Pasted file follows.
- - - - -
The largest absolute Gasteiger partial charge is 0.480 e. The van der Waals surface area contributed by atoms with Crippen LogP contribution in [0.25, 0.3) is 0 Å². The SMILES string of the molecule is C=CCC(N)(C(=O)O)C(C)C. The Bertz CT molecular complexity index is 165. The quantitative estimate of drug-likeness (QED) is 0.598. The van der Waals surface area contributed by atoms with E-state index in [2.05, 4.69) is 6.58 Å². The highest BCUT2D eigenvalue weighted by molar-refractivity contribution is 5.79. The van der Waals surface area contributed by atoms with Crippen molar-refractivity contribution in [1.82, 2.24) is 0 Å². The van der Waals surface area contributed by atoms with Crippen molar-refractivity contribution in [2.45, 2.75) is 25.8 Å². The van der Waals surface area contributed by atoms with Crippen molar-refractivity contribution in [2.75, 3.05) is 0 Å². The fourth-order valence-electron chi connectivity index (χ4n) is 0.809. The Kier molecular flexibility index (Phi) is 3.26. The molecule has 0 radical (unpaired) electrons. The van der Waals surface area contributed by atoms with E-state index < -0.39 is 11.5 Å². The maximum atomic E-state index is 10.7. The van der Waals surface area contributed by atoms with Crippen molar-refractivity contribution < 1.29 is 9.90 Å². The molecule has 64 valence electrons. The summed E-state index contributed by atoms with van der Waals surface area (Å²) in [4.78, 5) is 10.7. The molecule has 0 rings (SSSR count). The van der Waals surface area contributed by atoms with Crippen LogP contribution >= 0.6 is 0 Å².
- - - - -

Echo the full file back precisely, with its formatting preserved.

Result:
The largest absolute Gasteiger partial charge is 0.480 e. The van der Waals surface area contributed by atoms with Crippen LogP contribution in [0.25, 0.3) is 0 Å². The SMILES string of the molecule is C=CCC(N)(C(=O)O)C(C)C. The Bertz CT molecular complexity index is 165. The quantitative estimate of drug-likeness (QED) is 0.598. The van der Waals surface area contributed by atoms with E-state index in [2.05, 4.69) is 6.58 Å². The highest BCUT2D eigenvalue weighted by molar-refractivity contribution is 5.79. The van der Waals surface area contributed by atoms with Crippen molar-refractivity contribution in [1.82, 2.24) is 0 Å². The van der Waals surface area contributed by atoms with Crippen molar-refractivity contribution in [2.45, 2.75) is 25.8 Å². The van der Waals surface area contributed by atoms with Crippen molar-refractivity contribution in [2.75, 3.05) is 0 Å². The fourth-order valence-electron chi connectivity index (χ4n) is 0.809. The Kier molecular flexibility index (Phi) is 3.26. The molecule has 0 radical (unpaired) electrons. The van der Waals surface area contributed by atoms with E-state index < -0.39 is 11.5 Å². The maximum atomic E-state index is 10.7. The van der Waals surface area contributed by atoms with Crippen molar-refractivity contribution < 1.29 is 9.90 Å². The molecule has 64 valence electrons. The summed E-state index contributed by atoms with van der Waals surface area (Å²) in [4.78, 5) is 10.7. The molecule has 0 rings (SSSR count). The van der Waals surface area contributed by atoms with Crippen LogP contribution >= 0.6 is 0 Å².